Is your business ready for the changing IR35 tax rules?
Background to IR35
Personal Services Companies (PSCs) became increasingly popular in the 1990s and allowed individuals to structure their working affairs in such a way that resulted in individuals paying less tax and national insurance.
In 2000, the Government introduced the IR35 legislation to recover some of these amounts. However, the initial legislation posed difficulties as it placed the burden on the PSC or intermediary to determine whether there was ‘disguised employment’. This created enforcement issues for HMRC, which was required to investigate many small PSCs to check they were compliant, and any additional monetary recovery from individual PSCs was modest.
As such, from April 2017 Public Sector Bodies (PSBs) have been required to determine if IR35 applies to their ‘off-payroll’ workers. This change saw an increase in tax revenue and a decrease in the resources that HMRC was required to utilise to collect revenue.
The new IR35 tax rules coming into force in April 2020
Following this success in the public sector, the Government has now announced that the new IR35 rules will apply within the private sector as well from 6 April 2020.
Medium and large sized private bodies who engage with off-payroll workers through intermediaries or PSCs will be required to determine their status and whether or not tax and national insurance should be paid. It will be the end user client who has responsibility for making this assessment, regardless of how many other bodies are between the worker and the client. If there are agencies in between then they will be advised of the status of the off-payroll worker by their client and will need to make the subsequent administrative adjustments to pay.
How is IR35 assessed?
The new rules are complex but essentially the question a company will need to ask, when using a personal service company to provide services to it, is “whether the person working under that arrangement (i.e. the worker) would be regarded as an employee if the services had been provided under a contract agreed directly between the worker and the company”.
In practice, this is likely to prove a tricky task, particularly with work relationships that have factors which both point to and point away from, IR35.
Who won’t be affected by the changes?
There is some good news for smaller organisations as small companies will not be affected by the changes. A company will be classed as a small company if it meets at least two of the following 3 criteria:
- A turnover of not more than £10.2m
- A balance sheet total of not more than £5.1m
- No more than 50 employees
Agencies and compliant umbrella companies are also unlikely to be affected as they pay workers net of tax and NICs. Those companies will not need to consider whether the PSC’s they use are caught by IR35 or not.
Impact of changes for companies using PSC’s to provide them with services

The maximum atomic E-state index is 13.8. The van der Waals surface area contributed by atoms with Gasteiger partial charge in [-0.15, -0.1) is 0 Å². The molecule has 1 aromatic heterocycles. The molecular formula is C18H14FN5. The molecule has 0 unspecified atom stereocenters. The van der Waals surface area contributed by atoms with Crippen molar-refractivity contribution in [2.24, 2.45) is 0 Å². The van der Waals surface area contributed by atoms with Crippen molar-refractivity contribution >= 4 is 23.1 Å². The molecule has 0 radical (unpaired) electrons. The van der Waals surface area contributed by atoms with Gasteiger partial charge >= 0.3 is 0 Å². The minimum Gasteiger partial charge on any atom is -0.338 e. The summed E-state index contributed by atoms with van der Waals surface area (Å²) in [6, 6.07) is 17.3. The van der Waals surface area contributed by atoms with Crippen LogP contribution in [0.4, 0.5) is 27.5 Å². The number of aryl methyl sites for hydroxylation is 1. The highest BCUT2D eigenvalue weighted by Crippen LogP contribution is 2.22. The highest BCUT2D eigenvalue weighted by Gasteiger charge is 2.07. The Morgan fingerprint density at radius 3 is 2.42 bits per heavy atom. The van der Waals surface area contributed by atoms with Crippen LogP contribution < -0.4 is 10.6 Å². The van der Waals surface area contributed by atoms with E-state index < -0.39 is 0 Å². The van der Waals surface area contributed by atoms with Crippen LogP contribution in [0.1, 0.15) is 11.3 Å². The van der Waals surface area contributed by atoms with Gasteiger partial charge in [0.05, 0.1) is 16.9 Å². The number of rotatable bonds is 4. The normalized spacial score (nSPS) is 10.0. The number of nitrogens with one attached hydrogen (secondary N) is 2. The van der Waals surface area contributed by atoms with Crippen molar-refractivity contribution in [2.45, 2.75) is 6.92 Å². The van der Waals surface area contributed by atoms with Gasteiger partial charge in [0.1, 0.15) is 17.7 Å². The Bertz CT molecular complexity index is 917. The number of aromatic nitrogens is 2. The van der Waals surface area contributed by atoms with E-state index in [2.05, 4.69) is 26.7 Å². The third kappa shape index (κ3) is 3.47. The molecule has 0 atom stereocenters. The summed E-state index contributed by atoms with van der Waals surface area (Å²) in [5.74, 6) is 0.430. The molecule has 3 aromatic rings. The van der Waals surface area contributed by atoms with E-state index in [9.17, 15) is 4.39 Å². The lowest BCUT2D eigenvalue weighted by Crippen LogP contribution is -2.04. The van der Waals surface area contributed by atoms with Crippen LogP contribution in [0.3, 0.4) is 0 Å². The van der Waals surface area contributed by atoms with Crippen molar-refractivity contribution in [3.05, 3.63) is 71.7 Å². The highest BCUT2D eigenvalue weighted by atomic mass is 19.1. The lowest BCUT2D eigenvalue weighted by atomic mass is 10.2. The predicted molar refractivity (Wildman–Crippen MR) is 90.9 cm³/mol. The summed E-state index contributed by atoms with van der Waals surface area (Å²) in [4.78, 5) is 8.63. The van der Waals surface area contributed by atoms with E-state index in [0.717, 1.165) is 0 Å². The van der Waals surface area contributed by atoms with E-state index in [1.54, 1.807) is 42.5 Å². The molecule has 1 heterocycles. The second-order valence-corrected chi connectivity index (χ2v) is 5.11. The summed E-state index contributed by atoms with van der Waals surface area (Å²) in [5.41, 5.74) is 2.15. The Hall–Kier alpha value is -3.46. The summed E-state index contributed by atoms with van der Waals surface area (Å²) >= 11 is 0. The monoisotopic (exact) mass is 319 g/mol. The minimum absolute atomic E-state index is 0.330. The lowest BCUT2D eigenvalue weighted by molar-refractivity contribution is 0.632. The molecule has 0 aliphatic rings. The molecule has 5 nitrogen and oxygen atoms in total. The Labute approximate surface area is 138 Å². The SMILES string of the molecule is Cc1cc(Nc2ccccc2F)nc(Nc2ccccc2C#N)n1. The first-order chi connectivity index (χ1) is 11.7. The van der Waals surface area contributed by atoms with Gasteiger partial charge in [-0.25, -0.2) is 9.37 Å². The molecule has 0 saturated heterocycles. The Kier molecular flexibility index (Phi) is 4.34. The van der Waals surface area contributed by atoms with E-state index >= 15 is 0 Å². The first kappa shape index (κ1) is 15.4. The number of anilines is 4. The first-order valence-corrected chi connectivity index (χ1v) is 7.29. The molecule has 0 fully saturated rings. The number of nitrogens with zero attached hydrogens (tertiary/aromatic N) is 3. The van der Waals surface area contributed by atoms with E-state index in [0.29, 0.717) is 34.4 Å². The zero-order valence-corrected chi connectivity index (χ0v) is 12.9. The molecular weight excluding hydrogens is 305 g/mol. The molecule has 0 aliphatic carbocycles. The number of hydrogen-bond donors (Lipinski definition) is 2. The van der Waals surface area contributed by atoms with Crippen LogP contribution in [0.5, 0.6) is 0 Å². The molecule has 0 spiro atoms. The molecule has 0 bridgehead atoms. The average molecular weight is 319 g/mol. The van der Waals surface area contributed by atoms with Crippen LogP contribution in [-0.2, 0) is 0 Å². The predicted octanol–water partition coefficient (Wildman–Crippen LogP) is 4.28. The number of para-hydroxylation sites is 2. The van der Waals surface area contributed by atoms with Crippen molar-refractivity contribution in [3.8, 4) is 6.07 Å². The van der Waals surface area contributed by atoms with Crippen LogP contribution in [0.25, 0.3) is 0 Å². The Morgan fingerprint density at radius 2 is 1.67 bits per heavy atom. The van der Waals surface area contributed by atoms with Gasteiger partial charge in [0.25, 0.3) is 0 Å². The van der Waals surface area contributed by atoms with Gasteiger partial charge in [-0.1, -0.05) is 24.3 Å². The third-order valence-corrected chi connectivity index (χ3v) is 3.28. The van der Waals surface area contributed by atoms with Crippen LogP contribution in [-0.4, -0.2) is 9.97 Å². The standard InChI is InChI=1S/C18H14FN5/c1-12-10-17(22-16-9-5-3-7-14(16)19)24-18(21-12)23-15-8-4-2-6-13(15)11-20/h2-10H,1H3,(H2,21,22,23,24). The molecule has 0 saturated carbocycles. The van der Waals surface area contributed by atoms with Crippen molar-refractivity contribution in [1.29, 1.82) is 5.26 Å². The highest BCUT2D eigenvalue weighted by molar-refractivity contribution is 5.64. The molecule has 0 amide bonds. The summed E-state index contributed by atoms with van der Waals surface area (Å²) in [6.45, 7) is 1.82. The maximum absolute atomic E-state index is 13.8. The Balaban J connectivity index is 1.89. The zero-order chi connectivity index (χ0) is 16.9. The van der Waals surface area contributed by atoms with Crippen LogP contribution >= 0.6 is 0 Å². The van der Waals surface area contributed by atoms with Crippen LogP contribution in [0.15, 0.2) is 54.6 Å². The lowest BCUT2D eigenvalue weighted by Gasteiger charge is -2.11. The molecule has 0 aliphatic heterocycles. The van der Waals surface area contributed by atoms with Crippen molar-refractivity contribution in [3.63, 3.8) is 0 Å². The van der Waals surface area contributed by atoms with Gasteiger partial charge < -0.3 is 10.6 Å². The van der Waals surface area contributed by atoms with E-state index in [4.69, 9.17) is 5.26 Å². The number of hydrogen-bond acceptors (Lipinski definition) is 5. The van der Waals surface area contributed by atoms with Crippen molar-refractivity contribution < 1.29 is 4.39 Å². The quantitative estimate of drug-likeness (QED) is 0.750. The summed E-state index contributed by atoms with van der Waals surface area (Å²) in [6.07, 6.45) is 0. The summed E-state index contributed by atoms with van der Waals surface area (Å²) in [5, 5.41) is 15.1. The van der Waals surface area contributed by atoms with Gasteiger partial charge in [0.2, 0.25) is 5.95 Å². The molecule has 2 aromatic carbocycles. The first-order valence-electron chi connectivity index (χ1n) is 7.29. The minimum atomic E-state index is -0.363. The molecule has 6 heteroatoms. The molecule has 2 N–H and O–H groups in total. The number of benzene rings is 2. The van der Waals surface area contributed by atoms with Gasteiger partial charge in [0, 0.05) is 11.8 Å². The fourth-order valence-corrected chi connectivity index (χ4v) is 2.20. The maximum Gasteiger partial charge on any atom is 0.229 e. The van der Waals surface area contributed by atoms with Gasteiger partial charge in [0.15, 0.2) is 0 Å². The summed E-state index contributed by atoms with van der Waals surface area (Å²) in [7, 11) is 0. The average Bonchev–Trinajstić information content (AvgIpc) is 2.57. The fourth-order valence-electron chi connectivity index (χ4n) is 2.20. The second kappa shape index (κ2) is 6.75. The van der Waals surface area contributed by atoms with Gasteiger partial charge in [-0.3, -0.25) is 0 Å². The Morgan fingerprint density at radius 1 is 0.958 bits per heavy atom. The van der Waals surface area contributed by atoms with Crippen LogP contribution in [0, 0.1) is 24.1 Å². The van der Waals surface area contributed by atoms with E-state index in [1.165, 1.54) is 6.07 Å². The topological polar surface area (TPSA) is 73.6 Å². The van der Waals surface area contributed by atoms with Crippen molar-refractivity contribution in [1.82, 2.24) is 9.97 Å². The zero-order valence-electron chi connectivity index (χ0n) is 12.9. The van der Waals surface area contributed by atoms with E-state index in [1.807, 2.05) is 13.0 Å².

These changes put the emphasis on the company using the services of the personal service company (i.e. their client) rather than the worker to establish whether IR35 is applicable and whether payments are due.
The Government has introduced a self-check tool to help companies with this assessment. Known as CEST (Check Employment Status for Tax) it can be found online and is free to use. However, this tool has limitations and is currently under review by HMRC. While the CEST tool is a helpful starting point, companies who use PSC’s are at risk of penalties if they do not make assessments properly and should always seek professional advice to protect themselves.
Impact for workers using a PSC to provide their services to clients
Workers and PSC’s should also carry out their own assessment to consider whether they think their work would be caught by IR35 or not. They can use the CEST tool in the same way and we would strongly recommend they seek legal advice.
Additionally, workers using personal service companies to provide their services should be aware that their clients may request information from them in order to determine whether they fall within the scope of IR35. They may find that some of the contracts they are working on come within the scope of IR35 and others may not.
If a worker’s work falls within IR35, they will be deemed to be an employee for tax purposes (although not necessarily for employment law purposes). If this is case, the worker should consider whether they wish to become an employee (which may be suitable in situations where they predominantly work for one client) or whether there is another way that they can demonstrate that they are genuinely self-employed and therefore outside the scope of IR35. If this is the case they may wish to seek professional advice and vary their working practices.
Workers and companies should start preparing now so they are ready for April 2020. The Government is currently undertaking a review of IR35 and how businesses and individuals can make a smooth transition to comply with the new legislation. This is due to conclude at the end of February 2020 and so whilst companies need to start preparing now for the IR35 changes in April, it is possible that further changes may come in prior to the April 2020 deadline. Watch this space for further information.